NZ School Journal Level 4 May 2021 Activities
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We’ve put together a set of reading response activities for the NZ School Journal Level 4 May 2021. Our School Journal Level 4 May 2021 Activities resource has everything you need to dive into the story and articles within this publication. Both a paper-based and digital option are included so you can use this in the way that suits you best – great for distance learning.
The NZ School Journal Level 4 May 2021 texts that we have featured are:
Reducing Our Footprint (article)
Kei te Tāone Nui: Māori and the City (1945-1970) (article)
Fleet of Foot (story)
Please Don’t Tap the Glass (story)
Break-up Day (memoir)
Our School Journal Level 4 May 2021 activities include:
1. Five x Lesson plans
A lesson plan is provided for each story or article covered in this resource
2. Five x Follow Up Activity Sheets
A one-page activity sheet is provided for each story or article covered in this resource.
Each activity sheet contains a range of reading comprehension strategies including:
Use prior knowledge
Compare and contrast
Answers are included.
3. Five x Apply Your Knowledge link sheets
These link sheets provide further activities and ideas to help students explore the topic of the story or article further. QR codes and web links are provided so students can visit websites, and watch video clips.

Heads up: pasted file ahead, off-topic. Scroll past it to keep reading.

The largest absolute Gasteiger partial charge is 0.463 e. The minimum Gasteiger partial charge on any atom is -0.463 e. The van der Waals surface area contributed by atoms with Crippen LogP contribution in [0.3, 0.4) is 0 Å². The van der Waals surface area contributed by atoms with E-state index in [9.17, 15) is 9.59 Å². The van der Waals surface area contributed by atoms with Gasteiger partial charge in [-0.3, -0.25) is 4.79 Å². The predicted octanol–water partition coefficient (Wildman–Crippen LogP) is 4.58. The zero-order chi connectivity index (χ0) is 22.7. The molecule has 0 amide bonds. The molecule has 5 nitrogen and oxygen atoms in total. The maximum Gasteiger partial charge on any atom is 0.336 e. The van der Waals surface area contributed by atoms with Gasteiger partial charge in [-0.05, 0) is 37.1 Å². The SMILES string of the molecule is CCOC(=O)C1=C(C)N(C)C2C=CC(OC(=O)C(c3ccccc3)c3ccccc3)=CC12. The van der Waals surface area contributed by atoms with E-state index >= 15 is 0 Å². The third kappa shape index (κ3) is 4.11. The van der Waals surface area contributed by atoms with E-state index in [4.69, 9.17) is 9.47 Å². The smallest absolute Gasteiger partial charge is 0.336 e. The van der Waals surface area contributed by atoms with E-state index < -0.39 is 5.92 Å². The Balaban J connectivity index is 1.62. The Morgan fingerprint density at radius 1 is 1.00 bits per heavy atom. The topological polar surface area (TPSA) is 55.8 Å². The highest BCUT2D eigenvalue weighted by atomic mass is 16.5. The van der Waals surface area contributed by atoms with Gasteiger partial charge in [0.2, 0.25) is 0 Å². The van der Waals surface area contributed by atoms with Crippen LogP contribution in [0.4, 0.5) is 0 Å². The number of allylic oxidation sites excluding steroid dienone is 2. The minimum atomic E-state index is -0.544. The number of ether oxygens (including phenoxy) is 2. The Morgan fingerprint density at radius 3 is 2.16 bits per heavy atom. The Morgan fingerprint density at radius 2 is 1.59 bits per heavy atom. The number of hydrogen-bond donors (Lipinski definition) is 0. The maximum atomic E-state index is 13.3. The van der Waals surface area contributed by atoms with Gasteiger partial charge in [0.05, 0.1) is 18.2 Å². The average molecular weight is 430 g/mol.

4. Five x Design activities
These activities challenge students to use higher-order thinking to synthesise their knowledge and create something new.
5. Paper-based and digital activities are provided
This resource is provided in both paper-based and digital form (Google Slides).
Aotearoa New Zealand Histories Curriculum Links:
Whakapapa me te whanaungatanga | Culture and identity
Year 7-8: Mid-twentieth-century Māori migration to New Zealand cities occurred at an unprecedented pace and scale, disrupting the whakapapa of te reo and tikanga and depopulating papa kāinga. New approaches to being Māori and retaining iwi values and practices were created and debated. Movements to reassert Māori language, culture, and identity arose throughout the country.
What were the challenges Māori faced after the Second World War? What do hapū and iwi say about their relocation to the cities and the reasons for it? What has this meant for their identity as Māori?